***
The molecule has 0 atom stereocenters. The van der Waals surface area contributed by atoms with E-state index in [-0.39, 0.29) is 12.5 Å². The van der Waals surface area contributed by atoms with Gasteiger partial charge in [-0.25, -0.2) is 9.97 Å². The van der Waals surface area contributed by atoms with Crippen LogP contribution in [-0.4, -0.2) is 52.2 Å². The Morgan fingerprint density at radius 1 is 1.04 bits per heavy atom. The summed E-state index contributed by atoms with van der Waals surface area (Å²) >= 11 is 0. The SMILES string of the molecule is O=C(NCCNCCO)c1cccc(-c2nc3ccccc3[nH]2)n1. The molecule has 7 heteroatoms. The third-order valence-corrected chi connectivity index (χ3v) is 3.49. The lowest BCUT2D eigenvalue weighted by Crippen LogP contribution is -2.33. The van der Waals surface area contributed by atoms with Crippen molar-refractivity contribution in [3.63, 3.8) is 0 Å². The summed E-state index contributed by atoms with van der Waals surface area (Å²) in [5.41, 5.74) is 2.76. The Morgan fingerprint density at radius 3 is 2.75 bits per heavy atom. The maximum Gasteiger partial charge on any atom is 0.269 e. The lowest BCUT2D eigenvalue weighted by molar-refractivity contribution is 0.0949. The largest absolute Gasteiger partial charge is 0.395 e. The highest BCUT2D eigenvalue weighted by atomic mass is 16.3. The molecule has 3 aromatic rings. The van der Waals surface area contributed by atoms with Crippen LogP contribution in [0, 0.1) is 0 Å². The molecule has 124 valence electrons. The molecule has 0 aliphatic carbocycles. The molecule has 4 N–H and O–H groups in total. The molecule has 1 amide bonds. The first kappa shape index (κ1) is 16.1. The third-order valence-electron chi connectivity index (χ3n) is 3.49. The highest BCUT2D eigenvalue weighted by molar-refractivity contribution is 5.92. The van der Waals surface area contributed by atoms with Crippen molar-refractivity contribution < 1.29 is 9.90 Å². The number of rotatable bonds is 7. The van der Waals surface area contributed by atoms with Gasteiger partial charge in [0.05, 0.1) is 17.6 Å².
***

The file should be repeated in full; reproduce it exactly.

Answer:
The molecule has 0 atom stereocenters. The van der Waals surface area contributed by atoms with E-state index in [-0.39, 0.29) is 12.5 Å². The van der Waals surface area contributed by atoms with Gasteiger partial charge in [-0.25, -0.2) is 9.97 Å². The van der Waals surface area contributed by atoms with Crippen LogP contribution in [-0.4, -0.2) is 52.2 Å². The Morgan fingerprint density at radius 1 is 1.04 bits per heavy atom. The summed E-state index contributed by atoms with van der Waals surface area (Å²) >= 11 is 0. The SMILES string of the molecule is O=C(NCCNCCO)c1cccc(-c2nc3ccccc3[nH]2)n1. The molecule has 7 heteroatoms. The third-order valence-corrected chi connectivity index (χ3v) is 3.49. The lowest BCUT2D eigenvalue weighted by Crippen LogP contribution is -2.33. The van der Waals surface area contributed by atoms with Crippen molar-refractivity contribution in [3.63, 3.8) is 0 Å². The summed E-state index contributed by atoms with van der Waals surface area (Å²) in [5.41, 5.74) is 2.76. The Morgan fingerprint density at radius 3 is 2.75 bits per heavy atom. The maximum Gasteiger partial charge on any atom is 0.269 e. The lowest BCUT2D eigenvalue weighted by molar-refractivity contribution is 0.0949. The largest absolute Gasteiger partial charge is 0.395 e. The highest BCUT2D eigenvalue weighted by atomic mass is 16.3. The molecule has 3 aromatic rings. The van der Waals surface area contributed by atoms with Crippen LogP contribution in [0, 0.1) is 0 Å². The molecule has 124 valence electrons. The molecule has 0 aliphatic carbocycles. The molecule has 4 N–H and O–H groups in total. The molecule has 1 amide bonds. The first kappa shape index (κ1) is 16.1. The third-order valence-electron chi connectivity index (χ3n) is 3.49. The highest BCUT2D eigenvalue weighted by molar-refractivity contribution is 5.92. The van der Waals surface area contributed by atoms with Crippen molar-refractivity contribution < 1.29 is 9.90 Å². The number of rotatable bonds is 7. The van der Waals surface area contributed by atoms with Gasteiger partial charge in [0.05, 0.1) is 17.6 Å².